• delete index
      • delete column
      • delete table
    • drop any tables that need to be dropped in this version
    • mark schema upgraded to the current version so far, proceed to the next version
    • each partial step is also marked as completed so it can be skipped if the script is run again
  • create all the views
  • (re)create any indices that changed and are not dead
  • set the schema CRC to the current CRC

That's it... the details are below.

CREATE PROCEDURE test_perform_needed_upgrades()
BEGIN
DECLARE column_exists BOOL NOT NULL;
DECLARE facet_version LONG INTEGER NOT NULL;
DECLARE schema_version LONG INTEGER NOT NULL;
-- save the current facets so we can diff them later --
CALL test_save_cql_schema_facets();
-- dropping all views --
CALL test_cql_drop_all_views();
-- dropping condemned or changing indices --
CALL test_cql_drop_all_indices();
-- dropping condemned or changing triggers --
CALL test_cql_drop_all_triggers();
-- fetch current schema version --
CALL test_cql_get_facet_version('cql_schema_version', schema_version);
---- install baseline schema if needed ----
IF schema_version == -1 THEN
CALL test_cql_drop_baseline_tables();
CALL test_cql_install_baseline_schema();
CALL test_cql_set_facet_version('cql_schema_version', 0);
END IF;
---- upgrade to schema version 2 ----
CALL test_cql_get_version_crc(2, schema_version);
IF schema_version != 5380988243166701961 THEN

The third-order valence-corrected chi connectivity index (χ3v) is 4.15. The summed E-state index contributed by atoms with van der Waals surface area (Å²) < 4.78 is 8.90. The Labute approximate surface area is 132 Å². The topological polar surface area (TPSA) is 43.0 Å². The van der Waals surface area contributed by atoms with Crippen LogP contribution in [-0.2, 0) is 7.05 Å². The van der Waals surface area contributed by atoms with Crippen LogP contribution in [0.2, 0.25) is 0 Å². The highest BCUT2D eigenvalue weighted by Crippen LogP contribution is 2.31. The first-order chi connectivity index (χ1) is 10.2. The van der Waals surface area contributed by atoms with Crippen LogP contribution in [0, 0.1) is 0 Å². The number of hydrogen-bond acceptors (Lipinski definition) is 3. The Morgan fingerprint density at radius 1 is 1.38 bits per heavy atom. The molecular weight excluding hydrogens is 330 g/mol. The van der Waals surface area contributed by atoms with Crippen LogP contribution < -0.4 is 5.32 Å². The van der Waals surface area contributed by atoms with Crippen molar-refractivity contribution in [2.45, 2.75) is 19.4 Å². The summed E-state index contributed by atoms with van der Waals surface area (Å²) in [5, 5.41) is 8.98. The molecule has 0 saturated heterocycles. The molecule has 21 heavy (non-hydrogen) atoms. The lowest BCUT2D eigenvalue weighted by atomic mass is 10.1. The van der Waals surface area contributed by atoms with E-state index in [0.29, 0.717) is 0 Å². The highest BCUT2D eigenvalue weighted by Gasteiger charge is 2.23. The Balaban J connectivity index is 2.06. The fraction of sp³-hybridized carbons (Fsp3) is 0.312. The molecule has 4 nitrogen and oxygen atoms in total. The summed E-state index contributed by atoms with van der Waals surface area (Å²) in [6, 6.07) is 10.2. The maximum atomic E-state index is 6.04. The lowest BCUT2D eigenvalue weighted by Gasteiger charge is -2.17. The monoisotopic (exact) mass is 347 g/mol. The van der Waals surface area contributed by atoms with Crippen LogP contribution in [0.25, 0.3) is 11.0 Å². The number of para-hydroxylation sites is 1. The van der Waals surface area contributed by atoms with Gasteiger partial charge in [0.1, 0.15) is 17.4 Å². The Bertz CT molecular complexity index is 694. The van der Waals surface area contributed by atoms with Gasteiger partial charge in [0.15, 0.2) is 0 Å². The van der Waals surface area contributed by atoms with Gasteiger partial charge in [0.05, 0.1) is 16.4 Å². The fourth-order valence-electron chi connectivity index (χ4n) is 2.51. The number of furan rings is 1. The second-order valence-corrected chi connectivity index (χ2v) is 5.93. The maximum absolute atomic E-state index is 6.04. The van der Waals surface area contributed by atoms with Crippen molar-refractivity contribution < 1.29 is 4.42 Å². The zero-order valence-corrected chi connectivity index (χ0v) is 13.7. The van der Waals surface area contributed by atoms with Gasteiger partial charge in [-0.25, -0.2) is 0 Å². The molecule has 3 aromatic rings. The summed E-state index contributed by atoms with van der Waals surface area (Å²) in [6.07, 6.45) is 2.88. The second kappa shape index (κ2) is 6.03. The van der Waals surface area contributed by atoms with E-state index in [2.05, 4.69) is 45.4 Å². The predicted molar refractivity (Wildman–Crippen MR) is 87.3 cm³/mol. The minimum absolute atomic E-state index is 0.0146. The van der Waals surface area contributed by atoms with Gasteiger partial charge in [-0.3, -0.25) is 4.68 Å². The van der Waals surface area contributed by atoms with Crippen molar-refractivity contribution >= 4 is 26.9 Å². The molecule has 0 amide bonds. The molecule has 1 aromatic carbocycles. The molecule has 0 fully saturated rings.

-- altering table table2 to add column name1 TEXT;
CALL test_check_column_exists('table2', '*[( ]name1 TEXT*', column_exists);
IF NOT column_exists THEN
ALTER TABLE table2 ADD COLUMN name1 TEXT;
END IF;
-- altering table table2 to add column name2 TEXT;
CALL test_check_column_exists('table2', '*[( ]name2 TEXT*', column_exists);
IF NOT column_exists THEN
ALTER TABLE table2 ADD COLUMN name2 TEXT;
END IF;
-- altering table table2 to add column name3 TEXT;
CALL test_check_column_exists('table2', '*[( ]name3 TEXT*', column_exists);
IF NOT column_exists THEN
ALTER TABLE table2 ADD COLUMN name3 TEXT;
END IF;
-- altering table table2 to add column name4 TEXT;
CALL test_check_column_exists('table2', '*[( ]name4 TEXT*', column_exists);
IF NOT column_exists THEN
ALTER TABLE table2 ADD COLUMN name4 TEXT;
END IF;
-- data migration procedures
CALL test_cql_get_facet_version('CreateName1Proc', facet_version);
IF facet_version = 0 THEN
CALL CreateName1Proc();
CALL test_cql_set_facet_version('CreateName1Proc', 2);
END IF;
CALL test_cql_get_facet_version('CreateName2Proc', facet_version);
IF facet_version = 0 THEN
CALL CreateName2Proc();
CALL test_cql_set_facet_version('CreateName2Proc', 2);
END IF;
CALL test_cql_set_version_crc(2, 5380988243166701961);
END IF;
---- upgrade to schema version 3 ----